Here’s where our guide, Carlos, is special. We were finished with the Solola market at lunch time and theoretically had the rest of the day on our own to lounge by the pool or the lake or to do more shopping. And Carlos could have gone off for a nap or an afternoon with his friends. Instead, he asked how many of us would like to chip in to hire a boat to see a real, working local village on the lake. All 12 raised their hands and we chipped in to hire a boat for another special adventure.
It was windy, so the lake gets a bit of of agita. I think it’s fortuitous since we can’t go straight across to the tourist-oriented town people usually go to for shopping. Instead we follow the shore for half an hour toward the much quieter San Antonio Palapo. The houses and boutique hotels along the way are pretty impressive.
A few of them are only reachable by helicopter and cost thousands of dollars a night.
We disembark at San Antonio and start walking this really picturesque town. We see a man in the local dress (almost a uniform) of a blouse and skirt. Take a look at the boy in front of him. He’s kicking a soccer ball right at the edge of a 20 foot drop to the lake. I’m worried about what happens if the ball goes over?
We’ll of course it does…and he just jumps down after it. He casually snatches it from the water and runs back up the rocky hill to start the process over. Do you let your kid kick a soccer ball next to a cliff that drops off to the sea?
We climb an uphill alley and discover the local pottery; San Antonio Ceramica. The studios are jam-packed with green-ware ready for glazing and firing. Marsha is impressed by the quality of the thrown and molded ware.
Yes, this is their retail shop. We have to be careful to not step on or fall over the work. It’s very beautiful and skillfully made stuff. We negotiate (but not much…it’s so inexpensive) for a few pieces to add to our collections. Everyone is happy.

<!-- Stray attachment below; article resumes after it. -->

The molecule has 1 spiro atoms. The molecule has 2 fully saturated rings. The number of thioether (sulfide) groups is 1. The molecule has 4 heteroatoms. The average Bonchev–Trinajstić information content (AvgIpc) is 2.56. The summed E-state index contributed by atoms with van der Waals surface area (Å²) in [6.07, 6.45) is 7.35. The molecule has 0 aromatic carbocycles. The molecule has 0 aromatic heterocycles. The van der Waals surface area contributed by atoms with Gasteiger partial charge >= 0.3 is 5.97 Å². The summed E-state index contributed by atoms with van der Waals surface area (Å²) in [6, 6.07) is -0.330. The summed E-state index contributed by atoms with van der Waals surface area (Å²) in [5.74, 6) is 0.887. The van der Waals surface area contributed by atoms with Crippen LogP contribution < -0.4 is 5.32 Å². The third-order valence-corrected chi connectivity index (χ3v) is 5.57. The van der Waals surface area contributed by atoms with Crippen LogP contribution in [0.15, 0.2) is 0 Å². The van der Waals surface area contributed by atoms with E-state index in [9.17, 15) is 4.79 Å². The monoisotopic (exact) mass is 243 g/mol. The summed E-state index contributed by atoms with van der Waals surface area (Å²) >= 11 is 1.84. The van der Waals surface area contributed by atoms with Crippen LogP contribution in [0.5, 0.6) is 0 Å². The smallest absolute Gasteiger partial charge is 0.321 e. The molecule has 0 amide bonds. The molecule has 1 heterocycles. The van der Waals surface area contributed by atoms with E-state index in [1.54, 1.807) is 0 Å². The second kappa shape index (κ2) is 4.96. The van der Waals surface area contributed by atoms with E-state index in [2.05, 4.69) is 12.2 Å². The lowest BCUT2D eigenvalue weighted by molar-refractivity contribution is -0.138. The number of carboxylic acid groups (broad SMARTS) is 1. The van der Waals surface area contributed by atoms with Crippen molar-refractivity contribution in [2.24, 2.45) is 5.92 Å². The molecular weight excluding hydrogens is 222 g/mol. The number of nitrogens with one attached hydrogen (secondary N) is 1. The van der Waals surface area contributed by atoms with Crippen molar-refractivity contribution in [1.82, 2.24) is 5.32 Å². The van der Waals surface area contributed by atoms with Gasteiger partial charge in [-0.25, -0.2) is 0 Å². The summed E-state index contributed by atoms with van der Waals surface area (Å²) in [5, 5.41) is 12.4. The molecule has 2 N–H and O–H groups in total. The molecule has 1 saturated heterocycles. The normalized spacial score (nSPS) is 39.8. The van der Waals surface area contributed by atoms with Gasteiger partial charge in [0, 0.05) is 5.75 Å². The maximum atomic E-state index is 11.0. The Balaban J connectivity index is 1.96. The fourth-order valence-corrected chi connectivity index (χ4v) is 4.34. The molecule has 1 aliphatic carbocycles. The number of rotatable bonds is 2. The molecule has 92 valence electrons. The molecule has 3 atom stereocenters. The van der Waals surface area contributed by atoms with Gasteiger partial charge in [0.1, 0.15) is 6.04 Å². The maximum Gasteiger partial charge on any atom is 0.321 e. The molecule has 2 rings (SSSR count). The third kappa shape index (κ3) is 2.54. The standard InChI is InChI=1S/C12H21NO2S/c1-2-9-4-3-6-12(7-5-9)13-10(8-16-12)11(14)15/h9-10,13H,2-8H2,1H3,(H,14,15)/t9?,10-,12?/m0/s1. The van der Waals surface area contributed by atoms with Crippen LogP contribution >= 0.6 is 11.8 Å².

On the way out we catch a glimpse of one of the artisans doing some glazing.
Around the next corner we come across a family doing some weaving. We can’t believe the prices…so low for all the work. We know we have to bargain, but fight the urge to pay more than the asking prices. We walk away with some beautiful, colorful woven pieces.
We take a very leisurely stroll around the town. Two women in the local dress. Each town does have its own “dress code”. Blue is the color here.
A few of the houses are constructed in an adobe-like fashion. Just a bamboo frame with dried mud and a tin roof. I guess it works here.
The kids are beautiful…and friendly.
Marsha with one of the local hawkers with a volcano in the background. She sticks with us from arrival to departure. Carlos says she is a pain in the neck. We find her beautiful, charming and a true entrepreneur. She eventually sells everyone something.
Later we come across a group doing some traditional, labor-intensive back-strap looming. It takes weeks to make some of their garments.
Showing off some of the beautiful purchases on the way back. A Special day.
The sun sets over Atitlan and it’s volcanoes. Dinner, wine, and a rest before setting off for Antigua tomorrow.